Stories From Bishop Island – 2


Bishop Island - May 1979 Signalmen's houses in foreground with resort buildings in background. On the mainland behind, the Port of Brisbane is being constructed
Bishop Island – May 1979
Signalmen’s houses in foreground with resort buildings in background. On the mainland behind, the Port of Brisbane is being constructed

Kevin Mohr:

When the Pile Light was knocked over in 1949 the signal station was transferred to Bishop Island in about 1952 or 1953. It was only a temporary turnout there, but they still called the station at Bishop Island the Pile Light. The term ‘Pile Light’ was still in everyday use until late into the 1980s when it was finally discontinued because there was no such thing marked on the charts anymore. The signal station was at the northern end of Bishop Island, and nearby were the three signalmen’s houses – the Ford, Tottenham, and Devonshire families.

To get our tucker, we had wheelbarrows, which we used to take up to the jetty at the other end of the island. The track was all sand but when the tide was out we’d go via the mud flats because the mud was a bit harder at low tide. Every Tuesday we’d go up for our provisions. Also at the other end of the island was a kiosk and we had quite a bit to do with the people who ran that for the tourists. Harry Sullivan and his family had it when we were there. (4)

Ted Crouch: 

“The dance hall at Bishop Island was a popular destination for day cruise boats from Brisbane prior to and after World War II.  The hall had its own electricity generator, and music was played on 78rpm records.  Refreshments were available from a kiosk attached to the rear of the hall.  No alcohol was served. At New Year all-night dances took place with a constant string of dad’s boats between Hamilton and the jetty at Bishop Island. As well as the day-trippers, people could stay for longer periods in cabins on the island.” (1)

Margaret Taylor:

“At the end of World War II in 1945, Harry Sullivan embarked on a new venture when he bought the lease from the Crouch family for Bishop Island at the mouth of the Brisbane River. His wife, Beulah, and I, had been helping with the boats (in fact we were probably the first mother and daughter team in Australia to each hold a master’s ticket). With the purchase of the Bishop Island lease, Beulah built their first holiday cabins there. They were ex-army, and could be hired for 30/- ($3) a weekend or £7 ($14) a week. (3,4)

Pete Taylor:

“About 1960 my father in law, Harry Sullivan, sold the Bishop Island lease to myself and my wife, Margaret. I was incensed one day by a remark from a tourist who asked me if the cabins on Bishop Island were there when Captain Cook discovered Australia, so I set about rebuilding the place. This included a new kiosk, dance hall, cabins, shelter sheds, and the installation of 240 volt power. We built a mini golf course and had septic tanks installed. We also had Neil Todkill build us a new jetty.” (3,4)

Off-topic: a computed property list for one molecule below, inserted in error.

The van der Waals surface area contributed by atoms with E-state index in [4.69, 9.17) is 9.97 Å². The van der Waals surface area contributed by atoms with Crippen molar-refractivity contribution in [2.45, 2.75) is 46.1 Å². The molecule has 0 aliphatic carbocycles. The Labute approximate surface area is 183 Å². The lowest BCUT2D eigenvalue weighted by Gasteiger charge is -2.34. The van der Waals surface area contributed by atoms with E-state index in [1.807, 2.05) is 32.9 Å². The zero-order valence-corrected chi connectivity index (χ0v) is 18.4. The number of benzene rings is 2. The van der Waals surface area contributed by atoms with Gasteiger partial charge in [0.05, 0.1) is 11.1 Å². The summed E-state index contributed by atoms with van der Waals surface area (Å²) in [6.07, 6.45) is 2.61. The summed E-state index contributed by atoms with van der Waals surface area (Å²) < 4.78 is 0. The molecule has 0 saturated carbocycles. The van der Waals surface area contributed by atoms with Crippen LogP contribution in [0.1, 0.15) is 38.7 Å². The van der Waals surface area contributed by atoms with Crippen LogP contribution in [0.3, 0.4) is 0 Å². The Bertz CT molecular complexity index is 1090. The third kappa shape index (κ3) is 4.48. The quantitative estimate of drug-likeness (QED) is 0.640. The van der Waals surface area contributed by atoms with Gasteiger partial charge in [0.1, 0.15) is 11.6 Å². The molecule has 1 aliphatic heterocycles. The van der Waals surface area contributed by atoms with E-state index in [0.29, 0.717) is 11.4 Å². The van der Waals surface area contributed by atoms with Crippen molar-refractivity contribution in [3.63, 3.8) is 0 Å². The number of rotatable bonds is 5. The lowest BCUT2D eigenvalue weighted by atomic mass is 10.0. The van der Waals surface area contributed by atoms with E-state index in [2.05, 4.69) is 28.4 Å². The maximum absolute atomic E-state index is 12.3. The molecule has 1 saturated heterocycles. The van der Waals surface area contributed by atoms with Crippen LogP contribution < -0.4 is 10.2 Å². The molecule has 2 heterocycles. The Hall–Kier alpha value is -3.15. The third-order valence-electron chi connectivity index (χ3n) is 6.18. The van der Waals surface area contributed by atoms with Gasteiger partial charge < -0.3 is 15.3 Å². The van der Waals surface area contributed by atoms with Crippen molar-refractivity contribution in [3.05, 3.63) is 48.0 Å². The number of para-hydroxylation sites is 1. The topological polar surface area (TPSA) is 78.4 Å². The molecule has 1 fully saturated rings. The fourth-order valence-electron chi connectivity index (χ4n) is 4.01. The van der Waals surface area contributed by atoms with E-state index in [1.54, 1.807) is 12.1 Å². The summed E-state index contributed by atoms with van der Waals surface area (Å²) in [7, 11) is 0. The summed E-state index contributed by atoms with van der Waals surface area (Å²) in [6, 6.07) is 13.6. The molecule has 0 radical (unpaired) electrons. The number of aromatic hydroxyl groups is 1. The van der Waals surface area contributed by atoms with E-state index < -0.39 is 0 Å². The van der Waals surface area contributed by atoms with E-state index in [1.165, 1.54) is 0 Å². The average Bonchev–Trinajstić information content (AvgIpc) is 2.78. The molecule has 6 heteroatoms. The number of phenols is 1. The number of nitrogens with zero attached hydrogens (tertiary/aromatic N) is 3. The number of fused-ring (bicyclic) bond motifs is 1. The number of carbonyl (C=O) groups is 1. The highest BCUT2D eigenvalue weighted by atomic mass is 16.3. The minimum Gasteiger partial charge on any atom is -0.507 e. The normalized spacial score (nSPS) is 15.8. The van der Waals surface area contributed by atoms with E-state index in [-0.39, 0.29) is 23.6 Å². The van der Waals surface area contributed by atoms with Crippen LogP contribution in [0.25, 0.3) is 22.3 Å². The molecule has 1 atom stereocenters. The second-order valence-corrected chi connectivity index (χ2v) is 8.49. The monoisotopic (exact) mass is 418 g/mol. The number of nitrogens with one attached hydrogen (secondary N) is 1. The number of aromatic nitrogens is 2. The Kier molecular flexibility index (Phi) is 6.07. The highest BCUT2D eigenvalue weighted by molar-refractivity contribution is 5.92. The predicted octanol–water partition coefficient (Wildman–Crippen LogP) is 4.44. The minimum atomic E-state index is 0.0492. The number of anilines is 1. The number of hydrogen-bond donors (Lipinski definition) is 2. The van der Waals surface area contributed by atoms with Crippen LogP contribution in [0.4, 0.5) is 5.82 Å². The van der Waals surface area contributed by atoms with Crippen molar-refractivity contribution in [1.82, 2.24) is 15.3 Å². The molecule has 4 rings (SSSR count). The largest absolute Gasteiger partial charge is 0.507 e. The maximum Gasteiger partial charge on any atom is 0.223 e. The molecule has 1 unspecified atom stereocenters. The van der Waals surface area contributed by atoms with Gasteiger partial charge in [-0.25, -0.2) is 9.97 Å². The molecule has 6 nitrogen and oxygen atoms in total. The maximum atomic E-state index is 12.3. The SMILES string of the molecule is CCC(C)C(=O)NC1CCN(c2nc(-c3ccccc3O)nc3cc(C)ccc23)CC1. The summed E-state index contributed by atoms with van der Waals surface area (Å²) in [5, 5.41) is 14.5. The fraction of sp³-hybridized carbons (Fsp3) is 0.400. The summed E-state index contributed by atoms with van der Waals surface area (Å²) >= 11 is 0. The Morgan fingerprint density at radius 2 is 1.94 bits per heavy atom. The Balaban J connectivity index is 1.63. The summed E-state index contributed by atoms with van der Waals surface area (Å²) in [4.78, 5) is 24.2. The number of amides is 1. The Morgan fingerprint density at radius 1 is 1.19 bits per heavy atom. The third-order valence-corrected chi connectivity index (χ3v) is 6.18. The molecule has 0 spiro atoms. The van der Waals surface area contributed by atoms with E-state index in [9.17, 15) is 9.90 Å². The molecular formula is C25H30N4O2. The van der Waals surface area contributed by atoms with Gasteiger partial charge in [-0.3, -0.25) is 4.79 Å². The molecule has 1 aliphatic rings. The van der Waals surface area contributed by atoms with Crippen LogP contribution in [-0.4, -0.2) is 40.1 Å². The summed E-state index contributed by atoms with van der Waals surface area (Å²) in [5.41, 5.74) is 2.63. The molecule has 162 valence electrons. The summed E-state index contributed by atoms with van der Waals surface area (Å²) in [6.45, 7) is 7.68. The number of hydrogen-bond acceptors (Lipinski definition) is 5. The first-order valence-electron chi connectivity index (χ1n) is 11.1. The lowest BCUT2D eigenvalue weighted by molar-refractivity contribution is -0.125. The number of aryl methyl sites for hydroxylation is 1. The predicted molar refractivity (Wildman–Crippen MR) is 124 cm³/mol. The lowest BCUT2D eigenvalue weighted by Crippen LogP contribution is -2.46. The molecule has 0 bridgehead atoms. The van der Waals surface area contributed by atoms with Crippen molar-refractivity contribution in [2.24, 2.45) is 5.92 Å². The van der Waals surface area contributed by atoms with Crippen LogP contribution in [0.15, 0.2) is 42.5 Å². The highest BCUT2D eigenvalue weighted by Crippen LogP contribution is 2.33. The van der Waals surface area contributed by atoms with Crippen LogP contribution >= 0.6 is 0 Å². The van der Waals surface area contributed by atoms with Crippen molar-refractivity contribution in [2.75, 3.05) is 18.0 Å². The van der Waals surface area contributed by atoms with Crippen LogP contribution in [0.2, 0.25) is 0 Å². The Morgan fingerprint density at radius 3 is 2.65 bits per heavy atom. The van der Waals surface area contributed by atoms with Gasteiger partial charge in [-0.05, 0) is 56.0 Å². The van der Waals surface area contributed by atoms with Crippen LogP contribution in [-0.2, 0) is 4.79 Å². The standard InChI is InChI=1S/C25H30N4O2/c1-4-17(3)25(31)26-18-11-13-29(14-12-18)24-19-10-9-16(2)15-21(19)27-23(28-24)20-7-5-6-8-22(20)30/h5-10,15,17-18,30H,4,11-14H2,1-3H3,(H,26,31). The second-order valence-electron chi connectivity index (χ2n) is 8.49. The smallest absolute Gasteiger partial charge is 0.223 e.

Ken Brown:

In those days all the boating was around Bulimba, and you’d hear so-and-so’s boat was heading down to Bishop Island on Friday night, so we’d all pile on there and go down to Bishop Island and have a bit of a hoot. I remember the entertainer Norman Erskine used to play down there. He was a comedian, raconteur sort of a guy from the ‘50s. You can imagine for a lot of the young boating families this is where the first encounters with young ladies and young gentlemen happened. I would venture to say – myself included – that many a first love was requited at Bishop Island at the dance on Friday nights. Mind you, it wasn’t all romance and a lot of families went there just to have a barbie and hang out. Brisbane didn’t have nightclubs then, and it was really quite unique to go down there. (4)

Margaret Cameron:

In the course of time, the need to expand the port facilities of Brisbane became apparent, and in 1991 very large reclamation works were begun, causing the demise of Bishop Island, which lost its identity and the name was relegated to that of “obsolete” among official place names. However members of Captain bishop’s family approached the Port authority requesting his memory be perpetuated, and on 16th March 2000 the new bridge linking the port facilities with the mainland, over what was known as the Boat Passage, was officially named “Captain Bishop Bridge” and family members were invited guests at this unveiling ceremony.

Peter Ludlow:

It was not so long ago, too, that beneath where the robots now work at Wharf 9 at the Port of Brisbane, Bishop Island – itself man made – was once the popular destination for leisurely river cruises. (4)


(1) Ludlow, Peter. Moreton Bay People-The Complete Collection. privately published, Stones Corner, 2000

(2) Ludlow, Peter. Moreton Bay Letters. privately published, Stones Corner, 2003

(3) Ludlow, Peter. Moreton Bay Reflections. privately published, Stones Corner, 2007

(4) Ludlow, Peter. The Port of Brisbane, Its People and Its Personalities, published by the Port of Brisbane Pty Ltd, 2013